Chapter 3: Luck and the Systematic Search for Discoveries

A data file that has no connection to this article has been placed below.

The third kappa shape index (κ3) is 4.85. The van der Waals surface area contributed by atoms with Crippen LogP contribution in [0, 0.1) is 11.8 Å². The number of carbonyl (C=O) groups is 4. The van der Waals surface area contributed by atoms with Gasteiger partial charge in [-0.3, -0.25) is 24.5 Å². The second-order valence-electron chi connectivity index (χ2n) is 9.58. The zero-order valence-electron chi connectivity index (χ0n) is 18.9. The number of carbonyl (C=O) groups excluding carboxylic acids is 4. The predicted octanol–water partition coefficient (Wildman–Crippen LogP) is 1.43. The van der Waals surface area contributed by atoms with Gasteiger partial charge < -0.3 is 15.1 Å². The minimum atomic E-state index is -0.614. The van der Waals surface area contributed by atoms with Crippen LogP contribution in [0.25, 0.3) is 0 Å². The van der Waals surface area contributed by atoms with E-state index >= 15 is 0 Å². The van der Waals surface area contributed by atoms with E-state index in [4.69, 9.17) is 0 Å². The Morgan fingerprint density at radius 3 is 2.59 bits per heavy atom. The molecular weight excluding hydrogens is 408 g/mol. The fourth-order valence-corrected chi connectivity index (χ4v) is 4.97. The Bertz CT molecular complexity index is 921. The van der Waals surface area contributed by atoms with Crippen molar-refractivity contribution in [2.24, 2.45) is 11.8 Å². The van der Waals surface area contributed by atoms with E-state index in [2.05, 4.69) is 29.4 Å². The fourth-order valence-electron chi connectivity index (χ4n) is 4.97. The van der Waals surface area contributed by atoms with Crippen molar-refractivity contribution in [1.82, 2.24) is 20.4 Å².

Key ideas In this chapter, I provide empirical grounding for my multi-stage model of constrained, systematic search, which was presented in Figure 2.1. Although based on a series of theoretical assumptions from informational economics, constrained, systematic search would not be very useful if real entrepreneurs were not capable of using its prescriptions, regardless of how elegant or convincing they were. Nor would the model have much credibility if the only entrepreneurs who could use it were successful because they were lucky. It is conceivable that eventually someone like me could identify a sample of lucky entrepreneurs and use it to deceive even the most discerning. My colleagues and I address these concerns by presenting a phenomenological study of 12 repeat entrepreneurs who have started three or more successful ventures without a failure or who have started at least one very successful venture. Their repeated success controls for the possibility that their success was due to luck. Collectively, the entrepreneurs in the study that I present here started 49 successful, new ventures. I demonstrate that without exception, each of the 12 repeat entrepreneurs uses all of the six stages in the model, which provides evidence that these practicing, successful entrepreneurs understand how to use constrained, systematic search. We may infer from these results and informational economics that those who desire to discover opportunities with the promise of generating new wealth will be able to learn how to launch their own successful ventures. THE PROBLEM WITH LUCK IN OUR TEACHING AND RESEARCH...
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